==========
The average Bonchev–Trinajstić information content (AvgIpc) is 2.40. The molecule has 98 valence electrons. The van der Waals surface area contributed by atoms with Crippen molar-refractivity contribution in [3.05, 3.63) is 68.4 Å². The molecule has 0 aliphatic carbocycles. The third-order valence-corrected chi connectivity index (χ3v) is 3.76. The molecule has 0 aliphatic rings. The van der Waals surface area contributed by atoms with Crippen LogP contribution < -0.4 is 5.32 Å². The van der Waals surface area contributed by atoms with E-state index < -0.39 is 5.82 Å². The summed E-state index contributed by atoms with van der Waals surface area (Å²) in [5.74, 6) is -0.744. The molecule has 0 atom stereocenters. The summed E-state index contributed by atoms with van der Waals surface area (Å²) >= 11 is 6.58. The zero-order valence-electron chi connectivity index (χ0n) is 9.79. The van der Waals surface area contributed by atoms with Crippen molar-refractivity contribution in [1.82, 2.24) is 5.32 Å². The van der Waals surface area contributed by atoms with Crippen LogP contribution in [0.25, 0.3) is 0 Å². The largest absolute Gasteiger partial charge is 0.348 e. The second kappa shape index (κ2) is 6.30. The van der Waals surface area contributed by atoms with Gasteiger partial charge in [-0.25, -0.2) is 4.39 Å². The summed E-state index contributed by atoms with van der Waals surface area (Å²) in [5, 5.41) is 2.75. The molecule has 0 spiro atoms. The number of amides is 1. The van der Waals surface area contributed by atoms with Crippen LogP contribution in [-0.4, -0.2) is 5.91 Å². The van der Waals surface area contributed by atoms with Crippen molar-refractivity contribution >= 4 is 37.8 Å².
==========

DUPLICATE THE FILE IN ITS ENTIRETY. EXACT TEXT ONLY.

The average Bonchev–Trinajstić information content (AvgIpc) is 2.40. The molecule has 98 valence electrons. The van der Waals surface area contributed by atoms with Crippen molar-refractivity contribution in [3.05, 3.63) is 68.4 Å². The molecule has 0 aliphatic carbocycles. The third-order valence-corrected chi connectivity index (χ3v) is 3.76. The molecule has 0 aliphatic rings. The van der Waals surface area contributed by atoms with Crippen LogP contribution < -0.4 is 5.32 Å². The van der Waals surface area contributed by atoms with E-state index < -0.39 is 5.82 Å². The summed E-state index contributed by atoms with van der Waals surface area (Å²) in [5.74, 6) is -0.744. The molecule has 0 atom stereocenters. The summed E-state index contributed by atoms with van der Waals surface area (Å²) >= 11 is 6.58. The zero-order valence-electron chi connectivity index (χ0n) is 9.79. The van der Waals surface area contributed by atoms with Crippen molar-refractivity contribution in [1.82, 2.24) is 5.32 Å². The van der Waals surface area contributed by atoms with Crippen LogP contribution in [0.25, 0.3) is 0 Å². The largest absolute Gasteiger partial charge is 0.348 e. The second kappa shape index (κ2) is 6.30. The van der Waals surface area contributed by atoms with Gasteiger partial charge in [-0.25, -0.2) is 4.39 Å². The summed E-state index contributed by atoms with van der Waals surface area (Å²) in [5, 5.41) is 2.75. The molecule has 0 spiro atoms. The number of amides is 1. The van der Waals surface area contributed by atoms with Crippen LogP contribution in [-0.4, -0.2) is 5.91 Å². The van der Waals surface area contributed by atoms with Crippen molar-refractivity contribution >= 4 is 37.8 Å².